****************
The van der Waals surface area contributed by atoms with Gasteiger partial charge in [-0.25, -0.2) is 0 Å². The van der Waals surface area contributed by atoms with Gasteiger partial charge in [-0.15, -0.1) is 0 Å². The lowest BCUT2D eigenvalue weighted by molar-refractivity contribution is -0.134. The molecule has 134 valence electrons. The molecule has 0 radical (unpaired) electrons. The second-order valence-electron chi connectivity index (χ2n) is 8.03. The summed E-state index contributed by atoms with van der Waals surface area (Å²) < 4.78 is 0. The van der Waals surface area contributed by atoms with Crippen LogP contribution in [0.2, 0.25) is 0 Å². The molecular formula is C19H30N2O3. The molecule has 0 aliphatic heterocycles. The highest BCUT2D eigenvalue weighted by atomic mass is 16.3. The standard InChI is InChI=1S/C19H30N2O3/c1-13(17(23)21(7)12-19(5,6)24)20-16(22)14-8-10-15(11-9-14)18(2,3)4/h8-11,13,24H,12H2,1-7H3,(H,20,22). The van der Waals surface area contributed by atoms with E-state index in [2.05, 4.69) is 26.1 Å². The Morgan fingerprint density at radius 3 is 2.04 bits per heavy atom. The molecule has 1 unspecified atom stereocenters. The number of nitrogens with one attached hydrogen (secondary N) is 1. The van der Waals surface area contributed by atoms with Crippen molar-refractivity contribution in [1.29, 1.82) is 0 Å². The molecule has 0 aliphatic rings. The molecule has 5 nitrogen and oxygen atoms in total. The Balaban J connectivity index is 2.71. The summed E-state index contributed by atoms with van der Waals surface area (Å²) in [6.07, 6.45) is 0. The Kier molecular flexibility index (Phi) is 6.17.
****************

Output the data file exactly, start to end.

The van der Waals surface area contributed by atoms with Gasteiger partial charge in [-0.25, -0.2) is 0 Å². The van der Waals surface area contributed by atoms with Gasteiger partial charge in [-0.15, -0.1) is 0 Å². The lowest BCUT2D eigenvalue weighted by molar-refractivity contribution is -0.134. The molecule has 134 valence electrons. The molecule has 0 radical (unpaired) electrons. The second-order valence-electron chi connectivity index (χ2n) is 8.03. The summed E-state index contributed by atoms with van der Waals surface area (Å²) < 4.78 is 0. The van der Waals surface area contributed by atoms with Crippen LogP contribution in [0.2, 0.25) is 0 Å². The molecular formula is C19H30N2O3. The molecule has 0 aliphatic heterocycles. The highest BCUT2D eigenvalue weighted by atomic mass is 16.3. The standard InChI is InChI=1S/C19H30N2O3/c1-13(17(23)21(7)12-19(5,6)24)20-16(22)14-8-10-15(11-9-14)18(2,3)4/h8-11,13,24H,12H2,1-7H3,(H,20,22). The van der Waals surface area contributed by atoms with E-state index in [2.05, 4.69) is 26.1 Å². The Morgan fingerprint density at radius 3 is 2.04 bits per heavy atom. The molecule has 1 unspecified atom stereocenters. The number of nitrogens with one attached hydrogen (secondary N) is 1. The van der Waals surface area contributed by atoms with Crippen molar-refractivity contribution in [1.29, 1.82) is 0 Å². The molecule has 0 aliphatic rings. The molecule has 5 nitrogen and oxygen atoms in total. The Balaban J connectivity index is 2.71. The summed E-state index contributed by atoms with van der Waals surface area (Å²) in [6.07, 6.45) is 0. The Kier molecular flexibility index (Phi) is 6.17.